Revolutionary founder of Seattle Hempfest, Vivian McPeak is a veteran of a great many psychedelic rodeos. While growing the world’s largest gathering of cannaphiles from a modest happening down at Gas Works Park into a behemoth “protestival” that brings 150,000 people to the skinny, shore-hugging Myrtle Edwards park in the heart of the city for three days each August, McPeak and his crew of stalwart volunteers have transformed the good vibes of Hempfest into a year-round lifestyle, with a full-time office and retail store and a devoted following who return to the park every year.
However, instead of focusing solely on celebration at the 25th Anniversary of Hempfest, McPeak is distracted by financial woes, compounded by the ever-changing legal landscape around cannabis as well as local pundits who feel the festival has become irrelevant.
The situation is so dire that without increased contributions from festival visitors, this year’s Hempfest could be one of the last. Read this exclusive interview with Vivian to find out why and how you can help.
HIGH TIMES: Looking back on 25 years of Hempfest, how does it feel to see the progress that has been made with marijuana reform?
Vivian McPeak: It feels surreal, humbling, rewarding, and it’s mind blowing! When we did the first Hempfest in ’91 we had absolutely no idea that there’d be a second one, and I remember 500 people showed up, and we were like, ‘Dude did you see the crowd, it was huge!’
There was no way to know back then that we would be what we are today and when I think about 25 years… I see an ocean of faces of people that have come and gone, thousands of staff members, over a million people have come to Hempfest and over ten thousand people have volunteered for Hempfest and over a thousand bands have played Hempfest over the years, so it’s just so many people… a lot of them are gone, you know. We lost five people just last year, so my heart swells up thinking of the sacrifice, commitment, dedication, loyalty and the family and the community and all of it.
HT: I know that a combination of factors have forced Hempfest into a very precarious position. Could you briefly summarize those challenges?
McPeak: First of all, the economy is lukewarm, but beyond that, our primary source of sponsorship and advertising—which were medical marijuana dispensaries—were closed this year, and the money dried up because they stopped advertising.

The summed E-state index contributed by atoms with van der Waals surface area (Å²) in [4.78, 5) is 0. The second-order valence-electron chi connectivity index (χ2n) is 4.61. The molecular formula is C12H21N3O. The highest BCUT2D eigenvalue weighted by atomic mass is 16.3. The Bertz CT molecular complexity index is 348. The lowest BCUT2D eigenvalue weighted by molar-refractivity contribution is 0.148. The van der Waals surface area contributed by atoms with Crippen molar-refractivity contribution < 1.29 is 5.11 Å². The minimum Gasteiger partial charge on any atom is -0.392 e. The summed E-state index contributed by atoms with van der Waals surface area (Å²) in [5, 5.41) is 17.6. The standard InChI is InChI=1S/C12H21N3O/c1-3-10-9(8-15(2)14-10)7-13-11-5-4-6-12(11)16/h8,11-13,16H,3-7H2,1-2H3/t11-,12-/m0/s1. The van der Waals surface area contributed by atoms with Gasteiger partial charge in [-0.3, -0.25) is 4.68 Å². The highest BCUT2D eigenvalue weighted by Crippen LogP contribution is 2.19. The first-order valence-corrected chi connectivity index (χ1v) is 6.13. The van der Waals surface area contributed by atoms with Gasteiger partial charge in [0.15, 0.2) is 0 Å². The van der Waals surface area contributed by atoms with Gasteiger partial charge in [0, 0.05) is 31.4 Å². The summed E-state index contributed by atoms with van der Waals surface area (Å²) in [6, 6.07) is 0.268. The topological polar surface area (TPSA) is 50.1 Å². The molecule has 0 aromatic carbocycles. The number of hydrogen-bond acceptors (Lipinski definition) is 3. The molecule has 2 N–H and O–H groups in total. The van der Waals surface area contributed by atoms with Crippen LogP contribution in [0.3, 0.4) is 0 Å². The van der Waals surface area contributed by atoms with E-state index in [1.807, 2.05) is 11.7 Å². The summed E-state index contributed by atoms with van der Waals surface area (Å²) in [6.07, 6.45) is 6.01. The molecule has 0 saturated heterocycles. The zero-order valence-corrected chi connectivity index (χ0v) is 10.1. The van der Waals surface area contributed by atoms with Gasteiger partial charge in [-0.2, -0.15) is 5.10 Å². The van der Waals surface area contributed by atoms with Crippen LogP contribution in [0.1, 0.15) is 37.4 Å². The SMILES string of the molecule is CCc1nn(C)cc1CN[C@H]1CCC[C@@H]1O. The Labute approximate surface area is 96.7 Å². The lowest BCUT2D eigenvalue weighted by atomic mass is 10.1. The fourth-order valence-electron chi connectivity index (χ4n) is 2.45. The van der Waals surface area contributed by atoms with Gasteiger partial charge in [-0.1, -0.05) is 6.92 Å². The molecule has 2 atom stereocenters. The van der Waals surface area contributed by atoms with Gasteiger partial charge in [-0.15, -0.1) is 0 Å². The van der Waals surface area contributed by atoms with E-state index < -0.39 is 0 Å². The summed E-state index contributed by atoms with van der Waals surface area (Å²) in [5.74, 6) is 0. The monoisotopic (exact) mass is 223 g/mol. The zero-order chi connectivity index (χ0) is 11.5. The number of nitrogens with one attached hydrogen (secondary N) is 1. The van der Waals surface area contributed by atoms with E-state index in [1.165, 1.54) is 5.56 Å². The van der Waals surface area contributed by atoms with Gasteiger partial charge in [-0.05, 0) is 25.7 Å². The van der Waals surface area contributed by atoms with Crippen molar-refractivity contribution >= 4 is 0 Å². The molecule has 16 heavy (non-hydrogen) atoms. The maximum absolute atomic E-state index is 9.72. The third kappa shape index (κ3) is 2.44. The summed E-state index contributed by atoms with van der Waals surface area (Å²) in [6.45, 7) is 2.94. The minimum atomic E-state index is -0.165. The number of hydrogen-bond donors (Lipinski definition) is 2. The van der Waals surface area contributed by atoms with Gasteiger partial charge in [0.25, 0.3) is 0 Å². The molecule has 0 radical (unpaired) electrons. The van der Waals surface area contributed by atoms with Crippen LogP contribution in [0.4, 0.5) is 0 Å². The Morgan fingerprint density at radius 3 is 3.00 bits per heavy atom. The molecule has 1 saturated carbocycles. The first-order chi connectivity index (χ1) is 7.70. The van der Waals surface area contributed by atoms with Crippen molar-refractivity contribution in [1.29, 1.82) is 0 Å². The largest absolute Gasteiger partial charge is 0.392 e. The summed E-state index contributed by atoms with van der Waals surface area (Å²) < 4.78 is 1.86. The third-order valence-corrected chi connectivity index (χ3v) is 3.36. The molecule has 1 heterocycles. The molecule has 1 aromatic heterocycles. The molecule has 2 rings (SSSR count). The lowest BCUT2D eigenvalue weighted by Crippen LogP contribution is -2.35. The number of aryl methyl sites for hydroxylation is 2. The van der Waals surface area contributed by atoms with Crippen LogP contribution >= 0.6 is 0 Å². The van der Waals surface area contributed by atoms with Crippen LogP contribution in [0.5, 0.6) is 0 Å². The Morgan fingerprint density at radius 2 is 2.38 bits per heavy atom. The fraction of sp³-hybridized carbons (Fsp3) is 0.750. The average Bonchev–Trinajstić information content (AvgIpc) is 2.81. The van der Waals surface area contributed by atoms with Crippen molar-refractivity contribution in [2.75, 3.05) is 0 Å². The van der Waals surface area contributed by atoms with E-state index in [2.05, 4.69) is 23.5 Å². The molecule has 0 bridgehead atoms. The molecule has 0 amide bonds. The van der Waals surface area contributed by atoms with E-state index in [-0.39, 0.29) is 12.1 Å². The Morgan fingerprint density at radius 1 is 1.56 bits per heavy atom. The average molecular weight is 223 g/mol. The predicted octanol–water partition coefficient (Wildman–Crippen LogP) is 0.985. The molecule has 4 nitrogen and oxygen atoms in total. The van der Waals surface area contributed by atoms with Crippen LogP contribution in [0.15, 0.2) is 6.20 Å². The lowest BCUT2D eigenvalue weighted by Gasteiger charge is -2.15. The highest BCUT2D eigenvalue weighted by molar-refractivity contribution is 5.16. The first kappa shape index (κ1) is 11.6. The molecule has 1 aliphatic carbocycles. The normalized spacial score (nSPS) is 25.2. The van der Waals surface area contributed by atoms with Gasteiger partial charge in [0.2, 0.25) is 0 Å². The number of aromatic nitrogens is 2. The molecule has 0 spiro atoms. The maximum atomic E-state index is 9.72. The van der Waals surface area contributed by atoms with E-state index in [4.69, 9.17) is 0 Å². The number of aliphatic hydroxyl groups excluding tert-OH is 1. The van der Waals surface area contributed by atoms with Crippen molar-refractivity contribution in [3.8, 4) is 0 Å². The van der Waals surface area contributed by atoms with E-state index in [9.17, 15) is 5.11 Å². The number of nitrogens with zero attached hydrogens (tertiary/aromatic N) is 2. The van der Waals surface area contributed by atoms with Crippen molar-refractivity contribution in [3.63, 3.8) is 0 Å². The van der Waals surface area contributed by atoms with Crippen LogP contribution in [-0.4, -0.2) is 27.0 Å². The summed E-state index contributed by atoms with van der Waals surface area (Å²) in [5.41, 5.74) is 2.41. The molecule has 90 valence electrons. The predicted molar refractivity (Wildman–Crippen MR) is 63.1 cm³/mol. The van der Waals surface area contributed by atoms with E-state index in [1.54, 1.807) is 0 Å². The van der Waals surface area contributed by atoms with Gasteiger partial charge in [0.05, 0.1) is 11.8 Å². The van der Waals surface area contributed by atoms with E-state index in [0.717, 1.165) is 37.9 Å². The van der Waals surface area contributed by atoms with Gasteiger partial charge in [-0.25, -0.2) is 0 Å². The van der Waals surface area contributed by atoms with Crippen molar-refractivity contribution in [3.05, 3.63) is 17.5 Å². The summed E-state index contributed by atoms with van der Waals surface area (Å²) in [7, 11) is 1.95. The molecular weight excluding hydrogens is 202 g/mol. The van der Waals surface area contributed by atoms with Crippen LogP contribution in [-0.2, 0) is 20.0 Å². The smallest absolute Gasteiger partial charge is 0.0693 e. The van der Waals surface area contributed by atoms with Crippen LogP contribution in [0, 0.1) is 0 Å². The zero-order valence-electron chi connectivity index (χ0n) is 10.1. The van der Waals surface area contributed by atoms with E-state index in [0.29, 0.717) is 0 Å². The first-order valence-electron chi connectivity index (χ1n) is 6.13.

That was a real body blow to us, and so we thought ‘Well that’s ok, we got the recreational stores coming and they can advertise.’” Well, the state legislature made it against the law for a I-502 licensee (which includes rec stores or cultivators, or packagers and processors) to advertise within a thousand feet of public property or within a state park. We’re on city park public property, so they can have a booth, they can give out information, but they can’t talk about their products or their business or the fact that they sell anything.
Combine those two things, and that’s really a challenge for us. Plus, it rained last year on Friday, harder than I’ve ever seen. It rained all day long, pouring rain, and not a single speaker spoke, not one damn band played, so that robbed of us of one entire day out of the three.
Our primary presenting sponsor of five years apparently had a hostile takeover of his business, about two weeks ago, and just pulled out a $50,000 sponsorship this year… We just went to file the same staging permits that we’ve filed for the past 15 or 20 years at DPU and they demanded $10,500 worth of additional changes, so we had to go reengineer all of our plans.
The obstacles keep coming. Last year we made 46 cents per attendee in donations for the whole event, for all three days, so it’s very challenging.
HT: Why can’t the event be ticketed? Because it’s on a public park?
McPeak: No, the event can’t be ticketed because it’s a constitutionally protected free speech event, and that’s the only reason that we even get a permit and that’s why we’re on public property. Because if you’re on public property they have to allow you to do free speech. But if you charge anything, now it’s a commercial event and you’re not a free speech event and so they don’t have to give you a permit. It’s a real Catch-22 for us. We can’t do the event anywhere else but on public property yet you can’t charge while you’re on public property.